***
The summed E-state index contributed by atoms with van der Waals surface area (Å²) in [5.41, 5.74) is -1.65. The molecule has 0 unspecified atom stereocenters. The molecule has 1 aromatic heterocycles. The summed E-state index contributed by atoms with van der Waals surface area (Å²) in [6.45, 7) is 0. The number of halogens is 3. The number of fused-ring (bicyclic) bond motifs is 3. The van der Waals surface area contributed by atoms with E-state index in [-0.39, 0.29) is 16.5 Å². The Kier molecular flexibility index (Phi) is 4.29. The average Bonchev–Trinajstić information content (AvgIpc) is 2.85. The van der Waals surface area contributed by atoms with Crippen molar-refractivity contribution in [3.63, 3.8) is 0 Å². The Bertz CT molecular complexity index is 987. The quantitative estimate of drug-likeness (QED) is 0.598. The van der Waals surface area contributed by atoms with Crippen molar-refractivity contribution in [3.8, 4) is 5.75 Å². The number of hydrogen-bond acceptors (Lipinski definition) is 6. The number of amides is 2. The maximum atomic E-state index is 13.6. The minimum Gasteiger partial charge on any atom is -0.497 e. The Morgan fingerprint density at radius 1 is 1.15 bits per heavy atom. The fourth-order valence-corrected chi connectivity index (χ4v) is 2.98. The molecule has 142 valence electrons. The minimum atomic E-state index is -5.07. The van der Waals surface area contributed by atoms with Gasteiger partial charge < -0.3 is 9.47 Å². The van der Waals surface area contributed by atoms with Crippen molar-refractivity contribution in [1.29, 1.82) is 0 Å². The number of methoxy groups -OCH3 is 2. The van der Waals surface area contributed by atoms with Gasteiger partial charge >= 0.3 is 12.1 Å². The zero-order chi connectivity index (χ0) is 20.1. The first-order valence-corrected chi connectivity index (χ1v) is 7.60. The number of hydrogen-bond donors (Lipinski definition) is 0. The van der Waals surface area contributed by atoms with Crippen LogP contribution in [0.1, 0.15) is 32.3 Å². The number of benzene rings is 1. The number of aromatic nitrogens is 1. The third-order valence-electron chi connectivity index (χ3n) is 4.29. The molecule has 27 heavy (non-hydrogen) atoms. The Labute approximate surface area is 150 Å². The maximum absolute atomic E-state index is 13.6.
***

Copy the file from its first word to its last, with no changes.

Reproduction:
The summed E-state index contributed by atoms with van der Waals surface area (Å²) in [5.41, 5.74) is -1.65. The molecule has 0 unspecified atom stereocenters. The molecule has 1 aromatic heterocycles. The summed E-state index contributed by atoms with van der Waals surface area (Å²) in [6.45, 7) is 0. The number of halogens is 3. The number of fused-ring (bicyclic) bond motifs is 3. The van der Waals surface area contributed by atoms with E-state index in [-0.39, 0.29) is 16.5 Å². The Kier molecular flexibility index (Phi) is 4.29. The average Bonchev–Trinajstić information content (AvgIpc) is 2.85. The van der Waals surface area contributed by atoms with Crippen molar-refractivity contribution in [3.63, 3.8) is 0 Å². The Bertz CT molecular complexity index is 987. The quantitative estimate of drug-likeness (QED) is 0.598. The van der Waals surface area contributed by atoms with Crippen molar-refractivity contribution in [3.8, 4) is 5.75 Å². The number of hydrogen-bond acceptors (Lipinski definition) is 6. The number of amides is 2. The maximum atomic E-state index is 13.6. The minimum Gasteiger partial charge on any atom is -0.497 e. The Morgan fingerprint density at radius 1 is 1.15 bits per heavy atom. The fourth-order valence-corrected chi connectivity index (χ4v) is 2.98. The molecule has 142 valence electrons. The minimum atomic E-state index is -5.07. The van der Waals surface area contributed by atoms with Gasteiger partial charge < -0.3 is 9.47 Å². The van der Waals surface area contributed by atoms with Crippen molar-refractivity contribution in [1.29, 1.82) is 0 Å². The number of methoxy groups -OCH3 is 2. The van der Waals surface area contributed by atoms with Gasteiger partial charge >= 0.3 is 12.1 Å². The zero-order chi connectivity index (χ0) is 20.1. The first-order valence-corrected chi connectivity index (χ1v) is 7.60. The number of hydrogen-bond donors (Lipinski definition) is 0. The van der Waals surface area contributed by atoms with Crippen LogP contribution in [0.1, 0.15) is 32.3 Å². The number of benzene rings is 1. The number of aromatic nitrogens is 1. The third-order valence-electron chi connectivity index (χ3n) is 4.29. The molecule has 27 heavy (non-hydrogen) atoms. The Labute approximate surface area is 150 Å². The maximum absolute atomic E-state index is 13.6.